• CT Flower & Garden Show Feb 22-25, 2024. Connecticut Convention Center. Theme: Bursting into Spring! ​​The UConn Home & Garden Education Center will have a booth at the CT Flower & Garden Show to answer plant questions, provide free pH testing for your soil samples, and we will be having speakers every day of the show.
    • Thursday 11:00AM - Dawn Pettinelli
      • Healthy Soils, Healthy Plants, Healthy You 
    • Friday 12:30PM - Pamm Cooper
      • Home on DeRange
    • Saturday 12:30 PM - Heather Zidack
      • Home Gardening Tips in a New Home
    • Sunday 11:00AM - Dr. Nick Goltz
      • The Plant Doctor is In: Flower Disease 101
  • Check out the CT Winter Wine Trail - From January 6th to March 30th, 13 wineries in the state participate in a passport program where visiting each of the sponsors can lead to prizes and adventure!
  • Get your seeds and seed starting supplies, locally! While many big box stores can be a great resource for affordable seed and seed starting products, local businesses like Natureworks Organic Garden Center, Hart Seed CompanyComstock Ferre and other garden centers throughout the state are starting to provide these products and their expertise as well!  February is still a great time to get a jump on your gardening chores! 

Educational Opportunities and Workshops

  • The 2024 Northeast Extension Fruit Consortium winter series features sessions in February and March. Specific dates for various sessions and registration information can be found on their web page.
  • February 10th, 11AM-2PM in Litchfield, CT Cut it Out! The Local History and Practice of Ice Harvesting - Learn about how ice was harvested and stored right here in Connecticut! 
  • Mark your calendars for the CT Compost Conference (Details Below)

    February Gardening Tips

    1. Recent temperature swings may cause perennials to heave out of the ground. Gently push them back into the soil or cover with mulch.

    2. If you potted bulbs for forcing last fall, check their progress. Soil should be barely moist. If tips have sprouted and have a few inches of growth, bring the pot into a cool, bright room (50 to 60 degrees F). Gradually expose the plant to increasing warmth, indirect sunlight, and increased watering. Feed once a week with half-strength houseplant fertilizer. To help the stems grow straight, turn the pot every day. When buds and foliage are fully developed, bring into full sunlight, and enjoy!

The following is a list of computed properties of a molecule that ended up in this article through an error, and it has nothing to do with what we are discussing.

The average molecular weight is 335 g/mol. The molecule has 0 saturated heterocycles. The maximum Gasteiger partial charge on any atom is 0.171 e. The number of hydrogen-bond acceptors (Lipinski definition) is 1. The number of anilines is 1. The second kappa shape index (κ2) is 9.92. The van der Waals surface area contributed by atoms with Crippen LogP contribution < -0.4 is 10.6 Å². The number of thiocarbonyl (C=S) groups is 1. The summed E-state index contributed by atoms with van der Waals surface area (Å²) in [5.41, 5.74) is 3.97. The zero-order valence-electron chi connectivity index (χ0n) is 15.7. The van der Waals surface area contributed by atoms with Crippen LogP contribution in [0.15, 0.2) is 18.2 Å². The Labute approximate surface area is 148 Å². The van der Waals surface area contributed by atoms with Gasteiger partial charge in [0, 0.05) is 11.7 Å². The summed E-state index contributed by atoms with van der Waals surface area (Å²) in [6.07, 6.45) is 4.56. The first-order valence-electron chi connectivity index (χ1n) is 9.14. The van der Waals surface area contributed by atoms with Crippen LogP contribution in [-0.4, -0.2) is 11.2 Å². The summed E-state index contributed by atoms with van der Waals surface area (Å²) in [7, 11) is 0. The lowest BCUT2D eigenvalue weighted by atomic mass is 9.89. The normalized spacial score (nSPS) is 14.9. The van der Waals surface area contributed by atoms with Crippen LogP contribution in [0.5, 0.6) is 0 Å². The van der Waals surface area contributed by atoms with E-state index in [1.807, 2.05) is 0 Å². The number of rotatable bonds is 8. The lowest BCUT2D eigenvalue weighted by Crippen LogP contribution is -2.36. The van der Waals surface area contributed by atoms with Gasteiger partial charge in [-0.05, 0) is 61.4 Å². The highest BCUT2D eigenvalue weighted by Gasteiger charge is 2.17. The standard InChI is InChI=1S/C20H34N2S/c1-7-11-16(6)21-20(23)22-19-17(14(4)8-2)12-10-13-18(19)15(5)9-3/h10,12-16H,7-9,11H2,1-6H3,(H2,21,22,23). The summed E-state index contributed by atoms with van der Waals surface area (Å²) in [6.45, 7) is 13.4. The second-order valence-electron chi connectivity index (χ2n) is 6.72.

3. Begin fertilizing houseplants with a water-soluble fertilizer as they resume active growth.

    4. Turn the compost pile during any stretches of mild weather. 

    5. If you’re starting seeds under fluorescent lights, check the light tubes for signs of age. Dark rings on the ends of tubes means they should be replaced. Dispose of properly.

    6. Prune grape vines at the end of the month.

    7. This is the tine to prune currants. On a mild day, remove all deadwood and low shoots that are over 3 years old. Prune to an outward-facing bud. Prune apple and pear trees as the weather allows.

    8. When using salt to melt ice on walks and driveways, spread it carefully to avoid damage to nearby shrubs. Consider using sand or sawdust instead. After the snow melts, flush the area around the roots exposed to salt with fresh water.

    9. If you are overwintering plants into your garage or cellar, check the soil to see if it needs water. If the soil is frozen, it may be in too cold of a spot.

    10. Bring pruning tools inside and clean them for the upcoming season. Disassemble hand pruners, and loppers. Sharpen the blades, oil the levers, and remove any rust.

    The Master Gardener program is selling garden journals and calendars as a fundraiser and they still have some left! Order yours while there's still availability! 

    Photo Op: Fascinating Sights

    See something cool in your garden? Send your pictures to us at with subject line “Newsletter Photo” and a brief caption to be considered for next month’s highlight!  

    Graphis scripta script lichen

    Graphis scripta script lichen Oak grove Jan 2024 for newsletter by Pamm Cooper

    This Month’s Newsletter Contributors: 
    Pamm Cooper, Dr. Nick Goltz, Dawn Pettinelli, Marie Woodward, Heather Zidack